Obesity, Diabetes Lead to Lower Testosterone Levels in Men
Much attention has focused in recent years on how excess weight affects female fertility—and now it’s the guys’ turn to hear the not-so-good news about obesity and fertility. According to a new study published March 3, 2010, in an advanced issue of the journal Diabetes Care, obese men— especially those who also have Type II diabetes—are more likely than others to have low levels of testosterone, a key component in sperm production.
In the study, researchers took blood samples from over 2,000 men, age 45 years or older, and checked for testosterone concentrations. Forty percent of obese participants in the study had lower-than-normal testosterone readings. And when obese men also had diabetes, that percent rose to 50 percent.
“In view of the fact that almost one-third of the US is obese, these observations have profound … health implications,” says Dr. Sandeep Dhindsa, an endocrinology specialist in the UB Department of Medicine and lead author on the study.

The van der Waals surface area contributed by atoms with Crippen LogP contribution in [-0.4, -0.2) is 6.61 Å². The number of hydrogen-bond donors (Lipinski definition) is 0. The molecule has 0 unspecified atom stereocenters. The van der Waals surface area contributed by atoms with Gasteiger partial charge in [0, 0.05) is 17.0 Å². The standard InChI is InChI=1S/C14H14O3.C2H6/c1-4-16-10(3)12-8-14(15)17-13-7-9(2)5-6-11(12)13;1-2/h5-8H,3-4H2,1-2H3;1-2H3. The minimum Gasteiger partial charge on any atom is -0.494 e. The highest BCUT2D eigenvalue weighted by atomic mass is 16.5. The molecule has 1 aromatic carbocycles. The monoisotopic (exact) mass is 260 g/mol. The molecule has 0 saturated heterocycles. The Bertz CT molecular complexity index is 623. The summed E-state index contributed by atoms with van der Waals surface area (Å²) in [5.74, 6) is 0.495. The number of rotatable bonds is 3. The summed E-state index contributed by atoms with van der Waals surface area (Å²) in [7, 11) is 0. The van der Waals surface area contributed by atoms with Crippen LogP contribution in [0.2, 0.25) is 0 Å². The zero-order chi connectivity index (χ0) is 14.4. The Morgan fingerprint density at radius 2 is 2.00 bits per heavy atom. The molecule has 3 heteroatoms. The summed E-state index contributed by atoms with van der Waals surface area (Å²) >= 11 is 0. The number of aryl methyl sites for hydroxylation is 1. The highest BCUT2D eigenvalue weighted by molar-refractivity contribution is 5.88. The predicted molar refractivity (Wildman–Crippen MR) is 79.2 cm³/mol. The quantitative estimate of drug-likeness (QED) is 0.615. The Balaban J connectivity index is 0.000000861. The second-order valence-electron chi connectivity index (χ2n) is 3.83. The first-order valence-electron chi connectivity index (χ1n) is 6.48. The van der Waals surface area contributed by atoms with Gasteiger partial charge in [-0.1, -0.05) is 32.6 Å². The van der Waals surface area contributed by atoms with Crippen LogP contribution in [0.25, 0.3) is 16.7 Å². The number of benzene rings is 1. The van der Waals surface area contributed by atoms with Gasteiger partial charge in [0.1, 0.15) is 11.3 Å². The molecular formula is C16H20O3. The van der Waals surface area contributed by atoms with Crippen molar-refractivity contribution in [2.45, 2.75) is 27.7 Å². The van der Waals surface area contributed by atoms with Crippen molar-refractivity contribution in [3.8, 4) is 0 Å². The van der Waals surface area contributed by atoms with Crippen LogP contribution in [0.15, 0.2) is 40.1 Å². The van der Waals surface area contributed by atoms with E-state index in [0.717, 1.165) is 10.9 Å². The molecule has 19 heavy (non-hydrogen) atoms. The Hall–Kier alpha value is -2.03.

Not only is testosterone a major player in sperm production, it is very active in the sexual activity of men. As researchers note, men struggling with low testosterone levels may also suffer from decreased sex drive, another potential roadblock to conception. Impotence or erectile dysfunction (ED) may also happen more frequently when testosterone levels are below normal.
What’s a guy to do? The Endocrine Society now recommends that all men with type 2 diabetes have their testosterone levels measured. And now, researchers assert, it seems like a good idea for obese men, even younger men, to undergo screening for low testosterone. And if testosterone levels are low, losing weight may be all that is needed to boost production. Researchers cited another study that found obese men who lost significant weight reported better sexual function.
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